“I do not want to live in a world where everything I do and say is recorded.”
“We must be prepared to find, therefore, that the patient yields to the compulsion to repeat, which now replaces the impulsion to remember.”
Last Thursday, my beautiful wife performed in a tap dance recital at our local community center, with a large crowd of supportive friends and family in attendance. Before the recital, it was agreed that I would make a video recording of the evening. Since we have a daughter who is in third grade, I’m no stranger to the documentary possibilities of modern consumer grade video technology—the sheer volume of data you can record, how easily you can edit it, how easily you can store and share it.
All of that power comes with a cost, though. Sometimes when I find myself behind the camera at an event or outing, I have to resist a nagging thought: am I really experiencing the thing I am filming? We have one of those cameras with a three-inch LCD monitor, so you can see what is being recorded without having to shove your eye up against the viewfinder. It’s a neat feature, but it creates the false impression that you can actually step back from the device, and just enjoy the experience as any other audience member would. In practice, the moment you step back from the device is the moment your wife dances out of the frame. So long as the camera is in your hand, and you have something to film, and you take that mission seriously, you are trapped in the role of “camera operator”—beholden to the tiny screen, and its rendering of the machine’s real-time copy of the performance. You may became so wrapped up in that puny facsimile that when the thing you are filming is over, you feel as though you missed it—even though you had been there, front and center, the whole time.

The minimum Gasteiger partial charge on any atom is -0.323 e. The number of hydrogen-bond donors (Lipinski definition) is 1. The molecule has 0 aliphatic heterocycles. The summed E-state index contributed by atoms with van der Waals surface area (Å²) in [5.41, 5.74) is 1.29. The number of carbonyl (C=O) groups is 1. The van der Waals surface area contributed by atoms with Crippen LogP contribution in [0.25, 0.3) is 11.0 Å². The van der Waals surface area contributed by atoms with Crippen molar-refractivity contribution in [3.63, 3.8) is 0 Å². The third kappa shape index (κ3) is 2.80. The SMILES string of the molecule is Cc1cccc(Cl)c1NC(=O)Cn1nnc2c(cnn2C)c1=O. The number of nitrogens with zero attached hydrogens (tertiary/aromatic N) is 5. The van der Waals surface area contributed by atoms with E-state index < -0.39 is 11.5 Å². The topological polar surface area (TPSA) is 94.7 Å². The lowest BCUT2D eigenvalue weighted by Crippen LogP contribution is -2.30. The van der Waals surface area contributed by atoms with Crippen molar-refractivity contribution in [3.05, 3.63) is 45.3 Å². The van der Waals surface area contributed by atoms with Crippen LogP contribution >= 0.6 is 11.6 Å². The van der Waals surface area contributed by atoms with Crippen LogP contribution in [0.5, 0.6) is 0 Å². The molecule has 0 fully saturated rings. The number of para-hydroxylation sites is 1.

I certainly felt that way on Thursday—thrilled by the dance but unsettled by the technology. This even though I knew full well that ultimately there was no ideal audience experience that looking at the LCD screen could have been unfavorably compared to. What would it have meant for me to “really” experience the dancers’ dance? Let’s say I had imposed upon a friend to film it for us, or decided to purchase the DVD that the arts center staff would be making. That would have freed me to focus my own eyes directly on the dancers—but I would still be in my uncomfortable seat, in a hot auditorium, fielding whispered questions from my nine-year-old, and trying not to accidentally kick over the cup of coffee that was on the floor beneath my chair. And suppose for the sake of argument that I could have escaped all of those distractions? The most perfect possible experience of the dance would still be the copy that my brain wanted to show me, only made up of firing neurotransmitters rather than liquid crystals.
Perhaps the problem—the unsettling feeling—isn’t the elusiveness of authentic experience, but the mania for documentation. Or perhaps the two are related—maybe a deep, immitigable fear of missing the “real thing” leads us to want to use the new tools at our disposal to make as many copies as we can, in a vain attempt to know a thing from every possible angle. Maybe it no longer matters which angle is best.So is that unsettling, or beautiful? To sit in that dance recital audience was to see the old idea of integrated reality exploded into a thousand reference points. From the back row you could direct your attention to the stage, or to any of the other LCD screens on any of the other cameras being anxiously thrust into the air alongside mine. One person in the front row even had a Skype feed going, streaming the show to an elderly relative. In that sea of bobbing, glowing devices, somehow we had all been compelled to follow the same unspoken fiat: copy everything. Were we looking into the future?